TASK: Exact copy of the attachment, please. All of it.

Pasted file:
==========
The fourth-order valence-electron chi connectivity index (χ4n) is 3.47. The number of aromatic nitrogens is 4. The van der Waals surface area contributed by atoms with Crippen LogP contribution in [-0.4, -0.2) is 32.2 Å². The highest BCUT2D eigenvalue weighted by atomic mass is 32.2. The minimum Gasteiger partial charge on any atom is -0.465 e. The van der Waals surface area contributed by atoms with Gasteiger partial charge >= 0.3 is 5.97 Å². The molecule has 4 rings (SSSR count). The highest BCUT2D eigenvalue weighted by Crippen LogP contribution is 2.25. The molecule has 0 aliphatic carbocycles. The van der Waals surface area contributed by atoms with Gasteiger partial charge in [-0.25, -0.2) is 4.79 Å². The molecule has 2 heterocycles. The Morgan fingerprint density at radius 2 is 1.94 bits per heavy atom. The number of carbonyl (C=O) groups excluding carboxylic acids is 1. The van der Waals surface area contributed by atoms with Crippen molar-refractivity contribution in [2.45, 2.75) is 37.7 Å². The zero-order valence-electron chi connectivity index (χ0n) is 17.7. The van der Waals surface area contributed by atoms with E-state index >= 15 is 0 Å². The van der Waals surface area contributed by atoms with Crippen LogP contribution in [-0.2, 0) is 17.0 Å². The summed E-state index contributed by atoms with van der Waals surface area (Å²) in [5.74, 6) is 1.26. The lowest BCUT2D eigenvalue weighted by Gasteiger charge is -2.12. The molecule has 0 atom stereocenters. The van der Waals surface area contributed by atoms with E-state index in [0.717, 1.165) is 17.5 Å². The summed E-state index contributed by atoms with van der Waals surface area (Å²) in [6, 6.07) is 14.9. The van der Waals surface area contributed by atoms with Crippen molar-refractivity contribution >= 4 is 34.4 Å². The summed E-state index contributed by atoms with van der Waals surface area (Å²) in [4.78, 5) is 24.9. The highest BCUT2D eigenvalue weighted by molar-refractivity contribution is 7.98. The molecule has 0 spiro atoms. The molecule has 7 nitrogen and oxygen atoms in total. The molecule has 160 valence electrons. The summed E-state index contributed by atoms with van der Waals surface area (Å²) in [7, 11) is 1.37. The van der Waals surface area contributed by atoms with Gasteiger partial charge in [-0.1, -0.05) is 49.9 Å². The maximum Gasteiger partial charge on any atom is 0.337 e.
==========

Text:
The fourth-order valence-electron chi connectivity index (χ4n) is 3.47. The number of aromatic nitrogens is 4. The van der Waals surface area contributed by atoms with Crippen LogP contribution in [-0.4, -0.2) is 32.2 Å². The highest BCUT2D eigenvalue weighted by atomic mass is 32.2. The minimum Gasteiger partial charge on any atom is -0.465 e. The van der Waals surface area contributed by atoms with Gasteiger partial charge >= 0.3 is 5.97 Å². The molecule has 4 rings (SSSR count). The highest BCUT2D eigenvalue weighted by Crippen LogP contribution is 2.25. The molecule has 0 aliphatic carbocycles. The van der Waals surface area contributed by atoms with Gasteiger partial charge in [-0.25, -0.2) is 4.79 Å². The molecule has 2 heterocycles. The Morgan fingerprint density at radius 2 is 1.94 bits per heavy atom. The number of carbonyl (C=O) groups excluding carboxylic acids is 1. The van der Waals surface area contributed by atoms with Crippen molar-refractivity contribution in [2.45, 2.75) is 37.7 Å². The zero-order valence-electron chi connectivity index (χ0n) is 17.7. The van der Waals surface area contributed by atoms with E-state index >= 15 is 0 Å². The van der Waals surface area contributed by atoms with Crippen LogP contribution in [-0.2, 0) is 17.0 Å². The summed E-state index contributed by atoms with van der Waals surface area (Å²) in [5.74, 6) is 1.26. The lowest BCUT2D eigenvalue weighted by Gasteiger charge is -2.12. The molecule has 0 atom stereocenters. The van der Waals surface area contributed by atoms with E-state index in [0.717, 1.165) is 17.5 Å². The summed E-state index contributed by atoms with van der Waals surface area (Å²) in [6, 6.07) is 14.9. The van der Waals surface area contributed by atoms with Crippen molar-refractivity contribution >= 4 is 34.4 Å². The summed E-state index contributed by atoms with van der Waals surface area (Å²) in [4.78, 5) is 24.9. The highest BCUT2D eigenvalue weighted by molar-refractivity contribution is 7.98. The molecule has 0 spiro atoms. The molecule has 7 nitrogen and oxygen atoms in total. The molecule has 160 valence electrons. The summed E-state index contributed by atoms with van der Waals surface area (Å²) in [7, 11) is 1.37. The van der Waals surface area contributed by atoms with Gasteiger partial charge in [-0.1, -0.05) is 49.9 Å². The maximum Gasteiger partial charge on any atom is 0.337 e.